We offer support and education to investigators by providing a forum for in-depth conversation and analysis of ethical issues in clinical and translational research.
Our research bioethics consultants offer advice to researchers, research staff, personnel involved in protection of human subjects, and research participants who have questions about any aspect of a research study. We assist when there are ethical issues that could benefit from in-depth conversation and analysis related to the development, implementation, or analysis of clinical and translational research.
Consultant recommendations are advisory and are supplemental to the institutional review board’s (IRB) responsibility for research oversight. Consultations may range from a phone conversation to a face-to-face meeting, and usually result in a written report being created for the requestor’s use.
The consultations generally are confidential, and the details are not discussed with others without the requestor’s permission unless disclosure is required by law.
Investigators have used this service during study development, prior to grant or IRB submission, and to consider perceived ethical issues that are anticipated to be complex such as when a placebo-controlled trial is justified. Investigators and IRBs have asked for consultations for issues where regulatory guidance is not clear or is still evolving.
Sometimes, consultations relate to a particular research participant. For example, an investigator was concerned about including a child in a study when the parents had requested that the child’s diagnosis be withheld from their child.
In some cases, researchers seek our advice when someone familiar with the research has suggested that a particular plan of action is “unethical.” Our service has been able to help the requestor decide how to respond to the concern.
The ITHS Bioethics faculty is interested in discussing opportunities to address or evaluate ethical issues related to clinical and translational research studies that are ongoing or in development. This might involve a bioethicist as part of an interdisciplinary research team, or it could involve developing an explicit, specific aim related to an ethics issues.
In some cases, these collaborations might emerge as part of a research bioethics consultation, but are distinguished because of a prolonged, prospective engagement.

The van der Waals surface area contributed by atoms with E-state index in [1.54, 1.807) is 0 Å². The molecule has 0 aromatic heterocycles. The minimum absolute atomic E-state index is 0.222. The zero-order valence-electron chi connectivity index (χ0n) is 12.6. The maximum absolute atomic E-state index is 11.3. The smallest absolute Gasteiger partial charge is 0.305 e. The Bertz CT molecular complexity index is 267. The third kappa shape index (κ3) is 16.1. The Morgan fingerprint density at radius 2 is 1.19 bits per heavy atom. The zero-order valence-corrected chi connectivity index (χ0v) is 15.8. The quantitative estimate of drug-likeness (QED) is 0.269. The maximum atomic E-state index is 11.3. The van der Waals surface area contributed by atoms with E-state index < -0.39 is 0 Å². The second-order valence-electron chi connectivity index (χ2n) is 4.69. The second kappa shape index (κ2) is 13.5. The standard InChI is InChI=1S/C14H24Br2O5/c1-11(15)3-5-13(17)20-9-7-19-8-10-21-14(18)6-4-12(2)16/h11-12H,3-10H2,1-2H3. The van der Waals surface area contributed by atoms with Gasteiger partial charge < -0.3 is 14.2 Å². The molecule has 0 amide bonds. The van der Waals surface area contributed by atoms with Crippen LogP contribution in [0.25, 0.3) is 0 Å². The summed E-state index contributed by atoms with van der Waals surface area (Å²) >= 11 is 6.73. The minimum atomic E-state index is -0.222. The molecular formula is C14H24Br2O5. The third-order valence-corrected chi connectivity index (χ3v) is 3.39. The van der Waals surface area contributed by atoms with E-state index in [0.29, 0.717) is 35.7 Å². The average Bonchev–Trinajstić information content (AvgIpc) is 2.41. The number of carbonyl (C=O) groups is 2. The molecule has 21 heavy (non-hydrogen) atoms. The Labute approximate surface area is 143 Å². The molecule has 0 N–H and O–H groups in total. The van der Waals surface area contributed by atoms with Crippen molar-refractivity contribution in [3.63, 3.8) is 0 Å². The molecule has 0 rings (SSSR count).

We can also provide mentorship for investigators who have an interest in bioethics, either as their primary research focus or to complement related interests. The Bioethics MA program is geared to provide the foundational tools for fellows and junior faculty who are interested in bioethics scholarship.
For further collaboration or mentorship, our faculty can refer researchers to the most appropriate UW faculty, including the 50 adjunct and affiliate faculty members in the UW Department of Bioethics and Humanities.
The ITHS bioethics consultation team also engages with collaborators across the nation. An example of such an effort is the ROMP Ethics Study, which is exploring ethical issues in research on medical practices in collaboration with Spectrum, the Stanford University CTSA, and Providence Health System in Spokane, Washington. Another example is the Clinical Research Ethics Consultation Collaborative, which is made up of approximately 45 members affiliated with various research ethics consultation services across the United States.
There is generally no charge for research bioethics consultations.
Hourly charges can be included in grant applications for projects that anticipate the need for future consultation or collaboration. Our consulting rates are:
To get started, please complete the “Request Services” form below. You can anticipate an initial response within one (1) business day.
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